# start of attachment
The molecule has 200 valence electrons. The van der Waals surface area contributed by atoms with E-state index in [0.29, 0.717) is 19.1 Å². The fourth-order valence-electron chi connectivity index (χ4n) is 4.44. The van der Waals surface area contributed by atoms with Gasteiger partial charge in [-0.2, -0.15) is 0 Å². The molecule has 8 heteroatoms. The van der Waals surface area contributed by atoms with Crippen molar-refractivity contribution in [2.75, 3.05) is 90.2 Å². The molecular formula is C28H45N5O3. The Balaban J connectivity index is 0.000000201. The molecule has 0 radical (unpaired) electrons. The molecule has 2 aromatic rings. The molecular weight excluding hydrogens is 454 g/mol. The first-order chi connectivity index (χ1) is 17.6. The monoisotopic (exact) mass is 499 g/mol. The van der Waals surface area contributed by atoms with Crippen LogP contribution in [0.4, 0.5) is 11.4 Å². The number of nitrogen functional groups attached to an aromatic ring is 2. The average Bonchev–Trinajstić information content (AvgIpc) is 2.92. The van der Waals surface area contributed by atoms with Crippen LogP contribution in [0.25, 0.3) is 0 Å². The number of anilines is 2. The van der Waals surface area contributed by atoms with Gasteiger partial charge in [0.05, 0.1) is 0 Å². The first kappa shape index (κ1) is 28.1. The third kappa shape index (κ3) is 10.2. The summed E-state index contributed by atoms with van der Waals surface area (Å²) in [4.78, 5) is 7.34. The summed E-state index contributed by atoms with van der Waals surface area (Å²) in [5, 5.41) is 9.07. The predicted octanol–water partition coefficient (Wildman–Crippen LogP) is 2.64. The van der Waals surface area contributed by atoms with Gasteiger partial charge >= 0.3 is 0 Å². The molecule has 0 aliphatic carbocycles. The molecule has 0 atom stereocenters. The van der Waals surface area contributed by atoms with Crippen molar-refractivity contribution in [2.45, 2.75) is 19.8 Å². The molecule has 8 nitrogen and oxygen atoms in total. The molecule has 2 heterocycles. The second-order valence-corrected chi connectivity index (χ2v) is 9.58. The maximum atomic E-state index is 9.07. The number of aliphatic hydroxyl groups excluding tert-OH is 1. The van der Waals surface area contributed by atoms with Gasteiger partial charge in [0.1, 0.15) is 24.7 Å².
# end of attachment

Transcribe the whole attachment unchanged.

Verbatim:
The molecule has 200 valence electrons. The van der Waals surface area contributed by atoms with E-state index in [0.29, 0.717) is 19.1 Å². The fourth-order valence-electron chi connectivity index (χ4n) is 4.44. The van der Waals surface area contributed by atoms with Gasteiger partial charge in [-0.2, -0.15) is 0 Å². The molecule has 8 heteroatoms. The van der Waals surface area contributed by atoms with Crippen molar-refractivity contribution in [2.75, 3.05) is 90.2 Å². The molecular formula is C28H45N5O3. The Balaban J connectivity index is 0.000000201. The molecule has 0 radical (unpaired) electrons. The molecule has 2 aromatic rings. The molecular weight excluding hydrogens is 454 g/mol. The first-order chi connectivity index (χ1) is 17.6. The monoisotopic (exact) mass is 499 g/mol. The van der Waals surface area contributed by atoms with Crippen LogP contribution in [0.4, 0.5) is 11.4 Å². The number of nitrogen functional groups attached to an aromatic ring is 2. The average Bonchev–Trinajstić information content (AvgIpc) is 2.92. The van der Waals surface area contributed by atoms with Crippen LogP contribution in [0.25, 0.3) is 0 Å². The number of anilines is 2. The van der Waals surface area contributed by atoms with Gasteiger partial charge in [0.05, 0.1) is 0 Å². The first kappa shape index (κ1) is 28.1. The third kappa shape index (κ3) is 10.2. The summed E-state index contributed by atoms with van der Waals surface area (Å²) in [4.78, 5) is 7.34. The summed E-state index contributed by atoms with van der Waals surface area (Å²) in [5, 5.41) is 9.07. The predicted octanol–water partition coefficient (Wildman–Crippen LogP) is 2.64. The van der Waals surface area contributed by atoms with Gasteiger partial charge >= 0.3 is 0 Å². The molecule has 0 aliphatic carbocycles. The molecule has 0 atom stereocenters. The van der Waals surface area contributed by atoms with Crippen molar-refractivity contribution in [2.45, 2.75) is 19.8 Å². The molecule has 8 nitrogen and oxygen atoms in total. The molecule has 2 heterocycles. The second-order valence-corrected chi connectivity index (χ2v) is 9.58. The maximum atomic E-state index is 9.07. The number of aliphatic hydroxyl groups excluding tert-OH is 1. The van der Waals surface area contributed by atoms with Gasteiger partial charge in [0.1, 0.15) is 24.7 Å².